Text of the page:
ILNews

7th Circuit affirms sentences for bank robbing couple

Back to TopE-mailPrintBookmark and Share

The 7th Circuit Court of Appeals upheld the convictions and sentences of a boyfriend and girlfriend on bank robbery convictions, finding the boyfriend waived his appeal of his sentence and the jury instructions were correct in the girlfriend’s trial.

Jorge Quintero and Claudia Martinez were indicted on charges of bank robbery by force, violence or intimidation, discharge of a firearm in relation to a crime of violence, and knowing possession of a firearm and ammunition as an illegal alien. Quintero was also charged with unlawful entering and Martinez was charged with remaining in the U.S.

Martinez drove Quintero to the bank and parked her van in an adjacent parking lot. She claimed to not know he was going to rob the bank, but after Martinez jumped in the van after robbing the bank, he had a gun, mask, and money and she led police on a chase before crashing. Next to her in the front seat was a ski mask, wig in a purse, and a gun.

Quintero pleaded guilty to all charges and was supposed to receive a three-point deduction in his sentence for accepting responsibility, but the probation office revised his pre-sentence investigation report and removed the reduction after he perjured himself at Martinez’s trial. It also included a two-point enhancement for obstruction of justice.

In United States of America v. Jorge Quintero, a/k/a Samuel Munoz and Claudia Andrade Martinez, Nos. 09-2715, 09-2788, Quintero argued the government breached the terms of the plea agreement. The 7th Circuit judges found Quintero waived his right to appeal. Even if he hadn’t agreed to a waiver of appeal in his guilty plea, it was Quintero who first broke the terms of the agreement when he perjured himself at Martinez’s trial and obstructed justice.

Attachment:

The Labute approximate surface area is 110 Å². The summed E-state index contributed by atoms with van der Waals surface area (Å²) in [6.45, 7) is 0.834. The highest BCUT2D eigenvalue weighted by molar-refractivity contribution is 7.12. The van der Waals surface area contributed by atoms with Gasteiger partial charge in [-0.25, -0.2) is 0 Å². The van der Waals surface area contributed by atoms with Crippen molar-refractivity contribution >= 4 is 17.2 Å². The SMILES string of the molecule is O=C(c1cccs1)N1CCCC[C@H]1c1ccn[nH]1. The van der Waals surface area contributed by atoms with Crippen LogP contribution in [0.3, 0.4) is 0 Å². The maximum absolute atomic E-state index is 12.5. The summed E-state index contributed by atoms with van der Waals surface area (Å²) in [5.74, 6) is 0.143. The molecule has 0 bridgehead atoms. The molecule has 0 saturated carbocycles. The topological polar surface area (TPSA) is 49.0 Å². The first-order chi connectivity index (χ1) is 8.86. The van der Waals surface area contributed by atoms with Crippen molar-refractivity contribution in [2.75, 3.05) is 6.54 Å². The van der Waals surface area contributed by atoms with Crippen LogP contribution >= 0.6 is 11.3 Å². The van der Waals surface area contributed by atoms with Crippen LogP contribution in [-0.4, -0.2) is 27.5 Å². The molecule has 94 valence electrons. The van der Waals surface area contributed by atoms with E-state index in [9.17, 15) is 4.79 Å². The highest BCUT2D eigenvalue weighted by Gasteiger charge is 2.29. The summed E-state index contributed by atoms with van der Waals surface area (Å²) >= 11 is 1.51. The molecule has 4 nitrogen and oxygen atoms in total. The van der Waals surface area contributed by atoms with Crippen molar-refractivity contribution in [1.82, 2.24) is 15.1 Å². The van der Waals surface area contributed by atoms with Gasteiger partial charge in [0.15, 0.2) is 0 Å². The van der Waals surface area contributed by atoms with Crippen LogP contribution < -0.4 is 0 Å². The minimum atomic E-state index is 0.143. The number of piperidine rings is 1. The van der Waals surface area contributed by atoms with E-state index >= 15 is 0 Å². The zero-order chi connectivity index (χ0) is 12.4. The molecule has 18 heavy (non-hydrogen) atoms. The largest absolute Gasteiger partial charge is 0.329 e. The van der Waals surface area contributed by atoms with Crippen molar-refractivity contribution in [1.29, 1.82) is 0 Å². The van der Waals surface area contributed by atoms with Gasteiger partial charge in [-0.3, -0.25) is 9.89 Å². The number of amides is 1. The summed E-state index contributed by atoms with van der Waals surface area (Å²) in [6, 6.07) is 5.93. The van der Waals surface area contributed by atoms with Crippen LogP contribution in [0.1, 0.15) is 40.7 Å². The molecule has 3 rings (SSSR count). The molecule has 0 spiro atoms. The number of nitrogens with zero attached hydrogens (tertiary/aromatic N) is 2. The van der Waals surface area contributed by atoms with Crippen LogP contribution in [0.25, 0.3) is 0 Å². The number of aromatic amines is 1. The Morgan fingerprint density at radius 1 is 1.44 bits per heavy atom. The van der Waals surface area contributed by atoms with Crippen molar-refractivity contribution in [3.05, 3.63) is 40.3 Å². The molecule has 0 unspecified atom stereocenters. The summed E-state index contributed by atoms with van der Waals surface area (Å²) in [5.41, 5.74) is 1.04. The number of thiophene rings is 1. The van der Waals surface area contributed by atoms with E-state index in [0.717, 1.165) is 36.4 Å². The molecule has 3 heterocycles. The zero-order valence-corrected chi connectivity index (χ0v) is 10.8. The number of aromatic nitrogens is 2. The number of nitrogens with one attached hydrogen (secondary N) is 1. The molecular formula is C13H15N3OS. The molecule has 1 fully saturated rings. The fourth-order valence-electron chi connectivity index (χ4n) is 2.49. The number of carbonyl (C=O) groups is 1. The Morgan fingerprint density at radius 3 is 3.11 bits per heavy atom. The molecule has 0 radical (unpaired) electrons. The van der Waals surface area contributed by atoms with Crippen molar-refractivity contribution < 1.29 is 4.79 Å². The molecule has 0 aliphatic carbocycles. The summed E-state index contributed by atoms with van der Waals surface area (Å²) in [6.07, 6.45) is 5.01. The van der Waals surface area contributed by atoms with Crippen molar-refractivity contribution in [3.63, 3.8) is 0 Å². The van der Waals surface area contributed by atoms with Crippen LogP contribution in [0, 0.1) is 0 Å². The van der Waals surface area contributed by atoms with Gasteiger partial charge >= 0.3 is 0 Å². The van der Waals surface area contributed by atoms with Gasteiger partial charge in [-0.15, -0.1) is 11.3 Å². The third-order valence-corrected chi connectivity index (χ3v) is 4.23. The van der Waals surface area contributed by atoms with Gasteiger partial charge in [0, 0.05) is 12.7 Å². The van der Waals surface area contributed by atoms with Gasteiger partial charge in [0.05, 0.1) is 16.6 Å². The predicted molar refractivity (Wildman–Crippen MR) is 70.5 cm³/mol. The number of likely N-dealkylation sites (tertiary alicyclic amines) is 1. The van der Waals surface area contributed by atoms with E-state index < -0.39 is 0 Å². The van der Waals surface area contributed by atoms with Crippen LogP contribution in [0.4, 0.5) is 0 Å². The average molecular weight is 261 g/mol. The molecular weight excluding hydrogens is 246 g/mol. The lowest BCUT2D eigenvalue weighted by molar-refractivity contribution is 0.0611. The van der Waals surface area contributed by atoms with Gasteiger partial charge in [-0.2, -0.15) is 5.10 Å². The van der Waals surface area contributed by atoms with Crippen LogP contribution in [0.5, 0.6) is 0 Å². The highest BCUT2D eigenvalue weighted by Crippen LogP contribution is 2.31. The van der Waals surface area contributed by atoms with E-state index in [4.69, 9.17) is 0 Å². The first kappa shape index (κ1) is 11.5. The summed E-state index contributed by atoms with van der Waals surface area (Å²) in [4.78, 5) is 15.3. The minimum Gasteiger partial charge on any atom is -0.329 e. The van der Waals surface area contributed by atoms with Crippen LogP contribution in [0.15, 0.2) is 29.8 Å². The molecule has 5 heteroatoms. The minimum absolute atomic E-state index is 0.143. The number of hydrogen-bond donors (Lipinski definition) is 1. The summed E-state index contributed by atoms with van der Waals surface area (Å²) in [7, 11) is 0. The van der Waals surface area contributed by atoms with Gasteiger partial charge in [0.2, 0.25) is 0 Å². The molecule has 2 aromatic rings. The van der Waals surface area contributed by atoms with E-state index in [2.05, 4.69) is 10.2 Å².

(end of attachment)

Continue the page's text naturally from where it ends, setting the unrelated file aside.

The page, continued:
“Quintero made his own bed by choosing to commit perjury, no matter his alleged intentions, and now he must lie in it,” wrote Judge Michael Kanne.

Martinez challenged her convictions and sentence, claiming the District Court erred by providing instruction No. 20 on the issue of accomplice liability to the jury over her objection. She argued instruction No. 19 conflicted with No. 20, misstated the law, misled the jury, and prejudiced her.

Instruction No. 19 was a typical aiding and abetting jury instruction; No. 20 said if a person knowingly assists in the escape phase of a bank robbery, she is guilty of aiding and abetting bank robbery, even if she is unaware of the bank robbery until she begins assisting in the escape phase of the bank robbery. Driving a getaway car is participating in the escape phase of a bank robbery.

She believed the instructions conflicted because No. 19 exculpates a person that provides assistance but has no knowledge of the crime. But the judges agreed with the government that the jury instructions were correct statements of the law.

“Because Martinez knowingly and willfully participated in the escape phase of the bank robbery by driving the car in an obvious ‘getaway’ fashion, and thereby becoming, if she was not already, a principal in the crime, the district court did not err by giving instruction twenty to the jury,” wrote Judge Kanne.

The judges also upheld her sentence that was enhanced for discharge of a firearm, even though she wasn’t convicted on that count.

“Taking all of the evidence of events leading up to the robbery, the robbery itself, the escape phase, and the materials later found in the van—including a second loaded handgun—the district court was reasonable in concluding that Quintero’s firing of the gun could be attributed to Martinez as an aider and abettor,” wrote the judge.
 

ADVERTISEMENT

Sponsored by

facebook - twitter on Facebook & Twitter

Indiana State Bar Association

Indianapolis Bar Association

Evansville Bar Association

Allen County Bar Association

Indiana Lawyer on Facebook

facebook
ADVERTISEMENT
Subscribe to Indiana Lawyer